• NOTE: U.S. Attorney says DNC identified a "foreign citizen" willing to donate $100,000 to Carey campaign; Carey lawyers allegedly nixed the deal "because she was an employer," according to the charges.
    • NOTE: In the press release U.S. Attorney says her investigation is continuing, indicating that more indictments can be expected.

    September 22: AFL-CIO President John Sweeney states that the labor federation's $150,000 contribution to Citizen Action (which came from the IBT treasury, and was allegedly passed to Martin Davis for the Carey campaign) was not "intended for any internal union election." Richard Trumka, appearing with Sweeney, declined comment on his alleged role: "Everything that's been said about that, can be said about that, has been said about that, and as you know it would be totally inappropriate to comment any further on that," he said in response to questions.

    September 23: Election Officer Zack Quindel resigns. In her letter to Judge Edelstein, Quindel says she learned, in her interview of Martin Davis the day after his guilty plea, that he proposed a "contribution swap" to the head of the Wisconsin branch of the New Party, a political party with which her husband (a Milwaukee politician), is publicly aligned. According to Quindel's letter, the deal was pitched in "January or February of 1997," after Quindel began her investigation. (EO Decision, p. 62). Davis also told Quindel that he asked for and received an illegal $20,000 contribution from a labor consultant who is a "professional associate" of an investigator working for Quindel. The consultant is later revealed to be Theodore Kheel, a New York labor lawyer and mediator.

    • NOTE: Quindel earlier refused to recuse self when Hoffa's lawyer advised U.S. Attorney that Teamsters, in April, 1997, donated $5,000 to The New Party. At the time, Quindel also admitted Roger Quindel's position as a Boardmember of Wisconsin Citizen Action.

    • NOTE: Ron Carey, speaking publicly on the burgeoning scandal for the first time, states: "If there is a victim here, I certainly am the victim." Carey blames his handlers, three of whom are cooperating in the probes, for his predicament: "You hire people that you trust, that you have confidence in, people who have the ability to get the job done," he says. "They devised a scheme certainly to rip off this union, rip me off in terms of my credibility and you can't control people."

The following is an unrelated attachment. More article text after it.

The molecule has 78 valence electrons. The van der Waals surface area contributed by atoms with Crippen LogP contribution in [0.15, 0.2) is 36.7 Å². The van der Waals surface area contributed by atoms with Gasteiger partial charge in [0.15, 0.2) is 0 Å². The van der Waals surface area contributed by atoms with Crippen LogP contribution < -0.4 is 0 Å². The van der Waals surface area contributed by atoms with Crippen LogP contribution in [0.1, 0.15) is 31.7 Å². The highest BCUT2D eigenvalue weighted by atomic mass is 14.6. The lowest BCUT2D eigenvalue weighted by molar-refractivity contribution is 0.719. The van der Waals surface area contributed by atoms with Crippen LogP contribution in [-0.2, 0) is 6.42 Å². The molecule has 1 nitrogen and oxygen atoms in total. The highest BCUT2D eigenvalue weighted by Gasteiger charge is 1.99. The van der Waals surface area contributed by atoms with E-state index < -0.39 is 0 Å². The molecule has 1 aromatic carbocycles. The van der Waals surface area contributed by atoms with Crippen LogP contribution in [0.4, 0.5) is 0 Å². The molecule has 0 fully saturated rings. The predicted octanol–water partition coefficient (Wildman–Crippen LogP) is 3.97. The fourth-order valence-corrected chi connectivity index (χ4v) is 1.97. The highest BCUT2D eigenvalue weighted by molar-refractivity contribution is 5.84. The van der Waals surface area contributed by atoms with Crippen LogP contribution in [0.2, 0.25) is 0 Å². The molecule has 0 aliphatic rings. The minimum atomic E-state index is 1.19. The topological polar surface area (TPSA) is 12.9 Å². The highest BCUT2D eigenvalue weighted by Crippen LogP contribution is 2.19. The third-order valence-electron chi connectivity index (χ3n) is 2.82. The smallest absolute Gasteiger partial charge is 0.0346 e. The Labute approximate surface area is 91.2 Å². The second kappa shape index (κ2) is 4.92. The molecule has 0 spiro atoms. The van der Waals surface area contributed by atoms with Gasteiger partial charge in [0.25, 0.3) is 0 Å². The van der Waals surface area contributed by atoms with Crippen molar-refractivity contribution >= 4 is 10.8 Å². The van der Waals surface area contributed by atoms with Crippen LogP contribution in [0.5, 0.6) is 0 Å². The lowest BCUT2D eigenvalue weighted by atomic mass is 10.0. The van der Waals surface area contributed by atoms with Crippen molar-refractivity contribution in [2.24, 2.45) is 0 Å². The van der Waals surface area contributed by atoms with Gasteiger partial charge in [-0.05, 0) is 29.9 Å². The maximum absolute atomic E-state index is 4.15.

September 27: New York Times reports that aides to Ron Carey have told prosecutors, and the Election Officer, that Carey "had general knowledge" of what the Election Officer has termed the "contribution swap schemes," in which IBT money was sent to various groups in return for donations to the Carey campaign.

    • NOTE: Carey's criminal lawyer, Reid Weingarten, says he doesn't think the charges are true. "Quindel expressly said she had no knowledge of his wrongdoing, and we have been told expressly by the U.S. attorney's office that he's not a target." Weingarten, a former prosecutor, represented former Commerce Secretary Ron Brown, and currently represents Mike Espy, now under indictment for allegedly taking favors while serving as Secretary of Agriculture in the Clinton administration.

    September 29: Judge overseeing IBT under consent decree names former Manhattan U.S. District Court Judge Kenneth Conboy to replace Zack Quindel. Conboy, the "Election Appeals Master" previously charged with reviewing Zack Quindel's decisions, will decide whether Carey should be disqualified for the fund raising schemes from which his campaign benefitted.